Comment: High quality human resources remain a key factor in building security
By Sangeetha B, deputy CEO of Al Fajer FM
From sheltering ourselves from the elements to defending our communities from enemies behind fortifications, are there any more basic expectations we have historically had from our buildings, than being safe and secure within them? This importance we place on security is a primal need that continues to this day. Nevertheless, building security is a facilities management function that often gets taken for granted. The workforces and processes that ensure our safety typically only come to the attention of tenants when something goes wrong or performance is below acceptable standards. Despite this, few building services are as critical or leave as little room for error.
The possible downsides of an unsatisfactory performance in securing buildings are potentially so negative, that the only permissible scenario is delivering the highest quality in service standards at all times, without exception. What complicates these expectations is the fact that the function involves a complex interplay between technology and human resources. Despite great strides in the digitisation of security tools and processes, it remains a task that is heavily reliant on workforces. Effective security operations must pair the best available technologies, with thoroughly well trained staff, who are well versed with the intricacies of their duties, as well as the specifics of the buildings and spaces they are securing. An ever-evolving function within the FM industry, security is currently adopting a new generation of innovations, in order to perform with impeccable reliability, while remaining unobtrusive and behind the scenes.
Well-trained and motivated workforces are the backbone of building security
Although access control, monitoring and surveillance are a critical aspect of the function, it’s the ability to respond to onsite incidents and perceived threats that translates to the effective provision of security. Whether as a deterrent or an active engagement, it is eventually the actions of a well-organised workforce that secures built assets and their occupants. The challenges that the modern workforce faces include:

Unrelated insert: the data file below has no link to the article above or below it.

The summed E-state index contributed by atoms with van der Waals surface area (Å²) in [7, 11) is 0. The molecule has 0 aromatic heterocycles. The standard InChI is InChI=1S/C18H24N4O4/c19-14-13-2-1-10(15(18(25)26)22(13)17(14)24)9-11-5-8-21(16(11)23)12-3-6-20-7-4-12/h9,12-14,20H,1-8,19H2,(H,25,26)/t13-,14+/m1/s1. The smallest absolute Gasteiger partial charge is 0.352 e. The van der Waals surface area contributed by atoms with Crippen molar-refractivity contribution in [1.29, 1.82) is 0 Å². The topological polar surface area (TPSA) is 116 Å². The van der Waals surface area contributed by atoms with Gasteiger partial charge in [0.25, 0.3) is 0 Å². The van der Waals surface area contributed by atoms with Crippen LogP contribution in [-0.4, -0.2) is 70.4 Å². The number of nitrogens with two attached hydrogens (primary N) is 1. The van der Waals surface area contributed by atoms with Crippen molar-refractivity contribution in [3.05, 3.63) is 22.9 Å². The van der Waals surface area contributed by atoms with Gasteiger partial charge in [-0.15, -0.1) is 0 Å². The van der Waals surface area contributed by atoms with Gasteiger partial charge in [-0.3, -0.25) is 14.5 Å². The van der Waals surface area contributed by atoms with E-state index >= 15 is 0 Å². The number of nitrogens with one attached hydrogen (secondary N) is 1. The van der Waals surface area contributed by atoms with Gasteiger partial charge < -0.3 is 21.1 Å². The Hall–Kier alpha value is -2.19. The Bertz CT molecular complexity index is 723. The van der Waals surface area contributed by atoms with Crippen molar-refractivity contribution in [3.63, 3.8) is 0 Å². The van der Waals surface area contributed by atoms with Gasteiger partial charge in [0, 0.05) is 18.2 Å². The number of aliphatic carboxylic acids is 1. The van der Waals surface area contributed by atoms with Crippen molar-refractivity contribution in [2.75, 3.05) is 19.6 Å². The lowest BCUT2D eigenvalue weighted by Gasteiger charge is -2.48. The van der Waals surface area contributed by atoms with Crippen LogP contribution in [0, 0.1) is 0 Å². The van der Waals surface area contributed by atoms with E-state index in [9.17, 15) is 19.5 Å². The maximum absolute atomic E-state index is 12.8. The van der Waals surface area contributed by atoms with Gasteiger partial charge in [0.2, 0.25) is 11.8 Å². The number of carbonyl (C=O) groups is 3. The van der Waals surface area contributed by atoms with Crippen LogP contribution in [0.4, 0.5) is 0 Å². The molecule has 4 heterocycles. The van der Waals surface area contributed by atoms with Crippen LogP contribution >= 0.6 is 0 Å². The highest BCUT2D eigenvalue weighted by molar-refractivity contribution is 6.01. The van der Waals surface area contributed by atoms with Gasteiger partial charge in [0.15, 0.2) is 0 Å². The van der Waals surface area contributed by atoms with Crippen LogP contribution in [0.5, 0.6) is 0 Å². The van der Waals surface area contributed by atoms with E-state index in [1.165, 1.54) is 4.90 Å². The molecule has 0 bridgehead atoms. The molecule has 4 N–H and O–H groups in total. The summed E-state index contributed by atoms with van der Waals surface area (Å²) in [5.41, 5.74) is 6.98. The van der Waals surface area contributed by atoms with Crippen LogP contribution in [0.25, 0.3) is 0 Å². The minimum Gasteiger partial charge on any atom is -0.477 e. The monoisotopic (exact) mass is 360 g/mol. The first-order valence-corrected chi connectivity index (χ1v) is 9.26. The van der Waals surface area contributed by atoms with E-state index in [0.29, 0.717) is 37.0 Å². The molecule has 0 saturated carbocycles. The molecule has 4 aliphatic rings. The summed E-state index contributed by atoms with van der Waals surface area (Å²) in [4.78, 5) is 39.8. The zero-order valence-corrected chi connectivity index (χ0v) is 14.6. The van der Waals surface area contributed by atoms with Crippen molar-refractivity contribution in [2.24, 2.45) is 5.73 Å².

• Balancing effectiveness with being unobtrusive: We are witnessing a multiplication of threats, along with a concurrent emphasis on seamless customer experiences. Despite the more complex security environment that personnel are expected to be prepared to deal with, they are also required to do so with minimal interference in the activities of building occupants.
• Ability to deploy rapidly: From terrorism to violent activism, a disturbing trend of the use of disruption as a political tool has emerged. Security personnel are now required to be well versed in procedures that allow them to respond rapidly to emerging threats and coordinate with dispersed teams.
• Being consistent with great customer service: Security personnel are a ubiquitous part of customer facing operations. One of the key value additions they provide to any facilities management operation is their customer service. Security workforces need to be skilled in being able to engage with tenants politely when addressing their concerns and queries, as well as being able to deal with stressed individuals and groups, in the event of an incident.